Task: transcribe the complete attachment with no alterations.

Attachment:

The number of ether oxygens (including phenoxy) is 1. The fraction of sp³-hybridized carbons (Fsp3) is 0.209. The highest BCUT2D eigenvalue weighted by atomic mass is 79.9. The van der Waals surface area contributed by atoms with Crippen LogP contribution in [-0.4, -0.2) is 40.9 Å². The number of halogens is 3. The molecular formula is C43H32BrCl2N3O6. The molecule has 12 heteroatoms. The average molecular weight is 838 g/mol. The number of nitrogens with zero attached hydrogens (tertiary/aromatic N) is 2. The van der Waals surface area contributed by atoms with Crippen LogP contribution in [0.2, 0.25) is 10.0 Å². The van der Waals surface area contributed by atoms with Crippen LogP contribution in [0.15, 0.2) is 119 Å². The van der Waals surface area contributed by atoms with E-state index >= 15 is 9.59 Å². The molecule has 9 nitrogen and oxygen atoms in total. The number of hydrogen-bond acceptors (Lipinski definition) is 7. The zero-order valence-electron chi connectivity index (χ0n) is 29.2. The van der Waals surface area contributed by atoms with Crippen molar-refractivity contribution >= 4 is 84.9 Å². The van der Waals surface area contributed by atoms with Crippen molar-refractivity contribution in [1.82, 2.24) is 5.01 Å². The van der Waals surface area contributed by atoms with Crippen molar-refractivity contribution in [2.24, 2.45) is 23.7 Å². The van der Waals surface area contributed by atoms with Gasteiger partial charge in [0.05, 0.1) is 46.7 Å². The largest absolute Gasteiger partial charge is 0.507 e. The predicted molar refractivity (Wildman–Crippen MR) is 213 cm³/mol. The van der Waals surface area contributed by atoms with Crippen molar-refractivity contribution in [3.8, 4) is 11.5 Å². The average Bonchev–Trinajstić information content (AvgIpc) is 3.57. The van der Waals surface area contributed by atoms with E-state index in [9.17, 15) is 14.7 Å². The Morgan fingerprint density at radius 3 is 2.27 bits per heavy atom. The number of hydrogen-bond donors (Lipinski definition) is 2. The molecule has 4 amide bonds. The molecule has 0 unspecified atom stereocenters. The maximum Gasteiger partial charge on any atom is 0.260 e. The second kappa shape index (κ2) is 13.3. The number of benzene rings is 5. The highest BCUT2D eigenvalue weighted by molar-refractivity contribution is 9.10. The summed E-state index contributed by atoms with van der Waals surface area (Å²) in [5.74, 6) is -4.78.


The number of ether oxygens (including phenoxy) is 1. The fraction of sp³-hybridized carbons (Fsp3) is 0.209. The highest BCUT2D eigenvalue weighted by atomic mass is 79.9. The van der Waals surface area contributed by atoms with Crippen LogP contribution in [-0.4, -0.2) is 40.9 Å². The number of halogens is 3. The molecular formula is C43H32BrCl2N3O6. The molecule has 12 heteroatoms. The average molecular weight is 838 g/mol. The number of nitrogens with zero attached hydrogens (tertiary/aromatic N) is 2. The van der Waals surface area contributed by atoms with Crippen LogP contribution in [0.2, 0.25) is 10.0 Å². The van der Waals surface area contributed by atoms with Crippen LogP contribution in [0.15, 0.2) is 119 Å². The van der Waals surface area contributed by atoms with E-state index >= 15 is 9.59 Å². The molecule has 9 nitrogen and oxygen atoms in total. The number of hydrogen-bond acceptors (Lipinski definition) is 7. The zero-order valence-electron chi connectivity index (χ0n) is 29.2. The van der Waals surface area contributed by atoms with Crippen molar-refractivity contribution >= 4 is 84.9 Å². The van der Waals surface area contributed by atoms with Crippen molar-refractivity contribution in [1.82, 2.24) is 5.01 Å². The van der Waals surface area contributed by atoms with Crippen molar-refractivity contribution in [2.24, 2.45) is 23.7 Å². The van der Waals surface area contributed by atoms with Gasteiger partial charge in [0.05, 0.1) is 46.7 Å². The largest absolute Gasteiger partial charge is 0.507 e. The predicted molar refractivity (Wildman–Crippen MR) is 213 cm³/mol. The van der Waals surface area contributed by atoms with Crippen molar-refractivity contribution in [3.8, 4) is 11.5 Å². The average Bonchev–Trinajstić information content (AvgIpc) is 3.57. The van der Waals surface area contributed by atoms with E-state index in [9.17, 15) is 14.7 Å². The Morgan fingerprint density at radius 3 is 2.27 bits per heavy atom. The number of hydrogen-bond donors (Lipinski definition) is 2. The molecule has 4 amide bonds. The molecule has 0 unspecified atom stereocenters. The maximum Gasteiger partial charge on any atom is 0.260 e. The second kappa shape index (κ2) is 13.3. The number of benzene rings is 5. The highest BCUT2D eigenvalue weighted by molar-refractivity contribution is 9.10. The summed E-state index contributed by atoms with van der Waals surface area (Å²) in [5.74, 6) is -4.78.